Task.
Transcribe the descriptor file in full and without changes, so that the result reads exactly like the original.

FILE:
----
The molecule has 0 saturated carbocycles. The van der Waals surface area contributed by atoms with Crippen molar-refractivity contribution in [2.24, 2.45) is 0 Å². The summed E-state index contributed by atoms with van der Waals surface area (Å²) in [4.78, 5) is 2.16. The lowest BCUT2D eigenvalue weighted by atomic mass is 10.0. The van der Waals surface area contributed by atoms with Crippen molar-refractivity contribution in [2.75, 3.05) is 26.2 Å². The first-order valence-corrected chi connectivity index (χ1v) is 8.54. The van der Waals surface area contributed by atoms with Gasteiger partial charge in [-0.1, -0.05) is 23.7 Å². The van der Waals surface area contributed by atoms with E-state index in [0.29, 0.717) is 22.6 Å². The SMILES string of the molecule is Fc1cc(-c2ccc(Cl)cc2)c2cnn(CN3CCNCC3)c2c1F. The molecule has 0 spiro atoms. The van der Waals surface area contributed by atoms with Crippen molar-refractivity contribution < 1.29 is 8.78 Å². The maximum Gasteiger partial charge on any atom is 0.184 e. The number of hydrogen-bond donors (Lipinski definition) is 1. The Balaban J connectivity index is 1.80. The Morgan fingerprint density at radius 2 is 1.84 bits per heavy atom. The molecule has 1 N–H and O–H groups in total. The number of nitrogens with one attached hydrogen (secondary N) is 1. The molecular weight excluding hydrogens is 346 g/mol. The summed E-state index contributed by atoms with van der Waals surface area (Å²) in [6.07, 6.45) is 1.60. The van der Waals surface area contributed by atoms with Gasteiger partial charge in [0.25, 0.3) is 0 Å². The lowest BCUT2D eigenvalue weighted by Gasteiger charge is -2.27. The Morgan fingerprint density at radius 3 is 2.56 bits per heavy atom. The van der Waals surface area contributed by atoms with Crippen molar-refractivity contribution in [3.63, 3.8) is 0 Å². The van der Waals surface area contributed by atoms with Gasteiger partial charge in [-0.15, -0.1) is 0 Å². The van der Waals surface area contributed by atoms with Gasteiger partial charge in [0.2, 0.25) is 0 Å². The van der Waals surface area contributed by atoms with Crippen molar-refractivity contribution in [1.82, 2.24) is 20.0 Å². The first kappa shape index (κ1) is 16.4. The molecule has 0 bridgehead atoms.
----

The molecule has 0 saturated carbocycles. The van der Waals surface area contributed by atoms with Crippen molar-refractivity contribution in [2.24, 2.45) is 0 Å². The summed E-state index contributed by atoms with van der Waals surface area (Å²) in [4.78, 5) is 2.16. The lowest BCUT2D eigenvalue weighted by atomic mass is 10.0. The van der Waals surface area contributed by atoms with Crippen molar-refractivity contribution in [2.75, 3.05) is 26.2 Å². The first-order valence-corrected chi connectivity index (χ1v) is 8.54. The van der Waals surface area contributed by atoms with Gasteiger partial charge in [-0.1, -0.05) is 23.7 Å². The van der Waals surface area contributed by atoms with E-state index in [0.29, 0.717) is 22.6 Å². The SMILES string of the molecule is Fc1cc(-c2ccc(Cl)cc2)c2cnn(CN3CCNCC3)c2c1F. The molecule has 0 spiro atoms. The van der Waals surface area contributed by atoms with Crippen molar-refractivity contribution < 1.29 is 8.78 Å². The maximum Gasteiger partial charge on any atom is 0.184 e. The number of hydrogen-bond donors (Lipinski definition) is 1. The Balaban J connectivity index is 1.80. The Morgan fingerprint density at radius 2 is 1.84 bits per heavy atom. The molecule has 1 N–H and O–H groups in total. The number of nitrogens with one attached hydrogen (secondary N) is 1. The molecular weight excluding hydrogens is 346 g/mol. The summed E-state index contributed by atoms with van der Waals surface area (Å²) in [6.07, 6.45) is 1.60. The van der Waals surface area contributed by atoms with Gasteiger partial charge in [0.25, 0.3) is 0 Å². The lowest BCUT2D eigenvalue weighted by Gasteiger charge is -2.27. The Morgan fingerprint density at radius 3 is 2.56 bits per heavy atom. The van der Waals surface area contributed by atoms with Crippen molar-refractivity contribution in [3.63, 3.8) is 0 Å². The van der Waals surface area contributed by atoms with Gasteiger partial charge in [-0.15, -0.1) is 0 Å². The van der Waals surface area contributed by atoms with Gasteiger partial charge in [0.2, 0.25) is 0 Å². The van der Waals surface area contributed by atoms with Crippen molar-refractivity contribution in [1.82, 2.24) is 20.0 Å². The first kappa shape index (κ1) is 16.4. The molecule has 0 bridgehead atoms.